• Perfect 5th. (3rd note in the arpeggio.)
  • Octave. (4th note in the arpeggio.)

Being aware of what makes up these arpeggios is useful as it can help you to add colour and interest to your bass lines.

Sometimes. playing root notes is a little plain. Being able to expand on this with the use of arpeggios is incredibly useful.

bass guitar lessons

Moveable Shapes

The great thing about arpeggios is that, you can move these shapes ALL over the fret board.

All you have to do is change your root note.

For example, let’s say you wanted to play a G major arpeggio.

You could play the exact same major arpeggio shape, off of the 3rd fret of the E string.

Or let’s say you wanted to play a C minor arpeggio, you simply play the minor arpeggio shape on the 8th fret of the E string.

Arpeggio Shapes On The A String?

Luckily, for us bass players, we can use both of those arpeggio shapes on both strings. They work perfectly.

Try this as a bonus challenge:

  • Play a major arpeggio in any key on the A string.
  • Play a minor arpeggio in any key on the A string.

Can you see how it works? The shape of the arpeggio is EXACTLY the same. You’re just moving the root note to a different string.

4) Bass Guitar Lessons – Finding Octaves On The E String

Another really useful bass guitar lessons is to find the octave points on the E and A strings.

What’s An Octave?

An octave is:

  • The same note but at a different pitch. 

There are two types of octaves, lower octaves and higher octaves. A lower octave is the same note but lower. A higher octave is the same note, but higher.

Listen to this audio, can you tell that the first note is lower than the second. This is a great example of what an octave sounds like.

Using Octaves On The Bass guitar

Octaves are used ALL the time on bass guitar. Using octaves is a great way of filling out space in bass line or to add texture.

They’re commonly used in funk and disco, but can be used elsewhere too.

Check out this wicked octave bass line, from Chic:

How Do I Find Octaves On The Bass Guitar?

Here are 3 simple steps you can follow to help you find the octave on a bass guitar.

  • Find your root note.

For this example we’re going to use a G root note.  This can be found on the 3rd fret of the E string.

  • Go up two frets.

This means we would go up to the 5th fret of the E string.

  • Go across two strings.

You should end up on the D string.

  • Play that note.

The note you should be playing should be on the 5th fret of the D string. (This is a G note.)

Here’s what it would look like on the Bass guitar:

octave

You can do the exact same exercise on the A string, however when you go up the octave, you end up on the G string!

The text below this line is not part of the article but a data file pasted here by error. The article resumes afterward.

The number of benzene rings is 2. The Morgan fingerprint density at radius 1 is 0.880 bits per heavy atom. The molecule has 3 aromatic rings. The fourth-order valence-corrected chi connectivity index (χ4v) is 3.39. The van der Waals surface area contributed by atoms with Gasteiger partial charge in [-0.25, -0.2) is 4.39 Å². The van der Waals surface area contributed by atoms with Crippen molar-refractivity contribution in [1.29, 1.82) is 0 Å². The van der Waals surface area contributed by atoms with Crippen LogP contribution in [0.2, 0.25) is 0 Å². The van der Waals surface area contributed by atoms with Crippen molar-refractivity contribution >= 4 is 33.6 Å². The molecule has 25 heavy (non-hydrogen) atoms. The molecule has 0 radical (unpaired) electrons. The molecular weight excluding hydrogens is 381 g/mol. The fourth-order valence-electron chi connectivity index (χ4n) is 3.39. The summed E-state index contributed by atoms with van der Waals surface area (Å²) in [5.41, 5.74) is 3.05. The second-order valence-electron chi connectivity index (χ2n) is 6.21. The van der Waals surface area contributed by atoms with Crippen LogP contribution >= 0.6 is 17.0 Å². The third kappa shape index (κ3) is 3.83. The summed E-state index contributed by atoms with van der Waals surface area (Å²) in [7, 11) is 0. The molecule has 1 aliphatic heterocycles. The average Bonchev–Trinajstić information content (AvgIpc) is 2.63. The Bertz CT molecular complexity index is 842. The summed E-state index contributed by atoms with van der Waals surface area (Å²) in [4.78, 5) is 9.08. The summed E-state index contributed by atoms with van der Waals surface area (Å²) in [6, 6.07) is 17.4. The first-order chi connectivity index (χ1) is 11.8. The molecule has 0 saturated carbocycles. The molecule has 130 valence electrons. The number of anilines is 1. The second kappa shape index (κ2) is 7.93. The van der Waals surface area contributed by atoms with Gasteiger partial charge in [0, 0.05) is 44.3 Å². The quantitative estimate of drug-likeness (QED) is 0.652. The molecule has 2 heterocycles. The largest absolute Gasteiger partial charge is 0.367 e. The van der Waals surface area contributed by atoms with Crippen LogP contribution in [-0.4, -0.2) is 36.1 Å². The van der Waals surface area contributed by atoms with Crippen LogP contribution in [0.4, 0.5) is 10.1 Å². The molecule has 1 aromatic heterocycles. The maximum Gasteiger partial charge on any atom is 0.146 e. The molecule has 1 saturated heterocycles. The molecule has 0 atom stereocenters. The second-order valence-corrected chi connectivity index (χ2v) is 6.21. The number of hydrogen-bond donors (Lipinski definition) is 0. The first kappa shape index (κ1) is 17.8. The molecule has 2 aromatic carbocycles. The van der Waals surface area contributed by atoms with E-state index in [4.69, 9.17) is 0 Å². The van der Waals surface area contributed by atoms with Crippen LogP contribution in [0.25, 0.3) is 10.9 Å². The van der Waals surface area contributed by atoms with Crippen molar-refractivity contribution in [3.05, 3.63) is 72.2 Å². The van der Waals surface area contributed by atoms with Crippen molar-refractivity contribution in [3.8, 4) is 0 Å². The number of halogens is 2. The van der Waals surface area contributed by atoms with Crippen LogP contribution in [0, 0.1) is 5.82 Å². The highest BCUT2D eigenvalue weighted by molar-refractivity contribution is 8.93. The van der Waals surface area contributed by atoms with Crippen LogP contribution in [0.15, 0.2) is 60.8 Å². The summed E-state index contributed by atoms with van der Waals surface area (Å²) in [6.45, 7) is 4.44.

Try this as a bonus challenge, try and find the following notes and their octaves:

  • F note. (1st fret on the E string.)
  • C note. (3rd fret on the A string.)
  • D note. (5th fret on the A string.)
  • B note. (7th fret on the E string.)

Find out who the greatest bass players of all time are in this article by NME: 40 Of The Greatest Bass Players of All Time

5) Bass Guitar Lessons – The Major Scale

Now you’ve learnt root notes and major and minor arpeggios. We can take this a step further and learn major and minor scales.

What’s A Scale?

A scale is a group of notes which work well together.

Scales tend to have more notes than a regular arpeggio.

Learning The Major Scale

We’re going to learn this scale in the key of A.

Here’s the tab:

Here’s what it sounds like:

Just like our arpeggios, you could move either of those scales to different root notes up and down the neck.

As well as this, you can play both of these starting on the A string too.

As a challenge, try this:

  • Play this major scale shape on every fret of the E string.
  • Play this major scale shape on every fret of the A string.

6) Learning The Minor Scale

Here’s the tab for the minor scale, for this example we’ve used the key of ‘A’. Therefore this is a ‘A minor scale’.

Just like our major scale, this shape can be moved across the fret board. All you have to do is change the root note.

This scale shape also works on the A string. As a challenge, try this:

  • Play this minor scale shape on EVERY fret of the A string.
  • Play this minor scale shape on EVERY fret of the E string.

How Do I Use The Major And Minor Scales?

As a general rule:

  • Major scales work over major chords.
  • Minor scales work over minor chords.